Plant–microbe–arthropod (PMA) three-way interactions have important implications for plant health. However, our poor understanding of the underlying regulatory mechanisms hampers their biotechnological applications. To this end, we searched for potential common patterns in plant responses regarding taxonomic groups or lifestyles. We found that most signaling modules regulating two-way interactions also operate in three-way interactions. Furthermore, the relative contribution of signaling modules to the final plant response cannot be directly inferred from two-way interactions. Moreover, our analyses show that three-way interactions often result in the activation of additional pathways, as well as in changes in the speed or intensity of defense activation. Thus, detailed, basic knowledge of plant–microbe–arthropod regulation will be essential for the design of environmentally friendly crop management strategies.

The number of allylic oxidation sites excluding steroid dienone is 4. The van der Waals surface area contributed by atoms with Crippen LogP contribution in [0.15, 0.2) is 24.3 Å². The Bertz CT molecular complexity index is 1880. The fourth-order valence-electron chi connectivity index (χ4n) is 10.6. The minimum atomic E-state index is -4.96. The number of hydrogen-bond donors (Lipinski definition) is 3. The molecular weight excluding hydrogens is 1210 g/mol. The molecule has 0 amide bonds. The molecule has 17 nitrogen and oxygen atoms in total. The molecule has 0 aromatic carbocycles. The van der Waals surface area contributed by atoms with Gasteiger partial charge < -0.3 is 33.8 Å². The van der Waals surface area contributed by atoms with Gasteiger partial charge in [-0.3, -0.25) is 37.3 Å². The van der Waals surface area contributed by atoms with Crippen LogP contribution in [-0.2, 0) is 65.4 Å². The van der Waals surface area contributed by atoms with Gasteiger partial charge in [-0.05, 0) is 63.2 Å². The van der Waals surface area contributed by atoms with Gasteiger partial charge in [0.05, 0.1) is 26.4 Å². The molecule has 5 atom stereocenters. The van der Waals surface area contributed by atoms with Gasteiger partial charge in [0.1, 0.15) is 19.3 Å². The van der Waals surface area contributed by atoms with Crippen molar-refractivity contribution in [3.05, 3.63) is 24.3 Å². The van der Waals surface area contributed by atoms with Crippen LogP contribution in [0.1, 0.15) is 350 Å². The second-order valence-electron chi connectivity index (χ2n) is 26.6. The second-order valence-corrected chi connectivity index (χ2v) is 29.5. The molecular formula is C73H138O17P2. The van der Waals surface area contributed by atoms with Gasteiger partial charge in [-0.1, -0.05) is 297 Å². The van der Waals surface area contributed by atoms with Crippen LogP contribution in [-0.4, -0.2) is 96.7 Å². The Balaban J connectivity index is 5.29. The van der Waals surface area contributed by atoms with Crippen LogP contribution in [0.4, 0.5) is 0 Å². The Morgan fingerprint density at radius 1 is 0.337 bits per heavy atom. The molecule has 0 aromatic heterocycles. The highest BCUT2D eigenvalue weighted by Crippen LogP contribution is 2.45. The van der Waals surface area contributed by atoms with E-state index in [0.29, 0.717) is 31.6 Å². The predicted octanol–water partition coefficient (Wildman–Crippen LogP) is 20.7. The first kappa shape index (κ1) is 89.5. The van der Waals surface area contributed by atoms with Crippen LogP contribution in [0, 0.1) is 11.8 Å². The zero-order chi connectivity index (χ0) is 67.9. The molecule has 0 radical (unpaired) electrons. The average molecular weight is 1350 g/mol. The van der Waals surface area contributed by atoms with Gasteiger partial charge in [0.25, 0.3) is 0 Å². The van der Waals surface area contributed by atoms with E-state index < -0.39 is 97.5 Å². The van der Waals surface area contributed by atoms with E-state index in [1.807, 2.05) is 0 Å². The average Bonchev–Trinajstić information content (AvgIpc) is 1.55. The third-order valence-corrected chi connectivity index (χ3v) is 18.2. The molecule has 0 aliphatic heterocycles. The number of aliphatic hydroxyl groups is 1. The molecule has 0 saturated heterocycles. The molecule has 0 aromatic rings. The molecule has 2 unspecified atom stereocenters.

In nature, plants are continuously challenged by biotic stressors such as pathogenic microorganisms and herbivorous pests that often cause important yield reductions in crops. To address global food security issues but also consumer demands for healthier food production, a series of environmentally friendly crop protection strategies need to be employed in modern agriculture. In this chapter, we explore promising opportunities for controlling pests and pathogens of crops on the basis of our current knowledge on molecular, chemical and ecological parameters that determine plant defense. We present evidence about the feasibility of RNA-based molecular tools against a diversity of plant enemies. Moreover, a brief overview of current knowledge on applied aspects of plant defense priming in crop protection is provided in light of our fundamental understanding on mechanisms underlying this phenomenon. We specifically refer to beneficial organisms such as soil microbes and zoophytophagous predators and propose their use as plant vaccination agents, alongside chemicals that could be used to prime plants against future attackers. Endophytic fungi that not only mediate systemic plant resistance against pests or pathogens, but also impact entomopathogenic and plant growth promoting capabilities, are specifically addressed. Finally, we identify knowledge gaps and present future considerations about the use of the proposed biological and molecular control tools in sustainable crop production.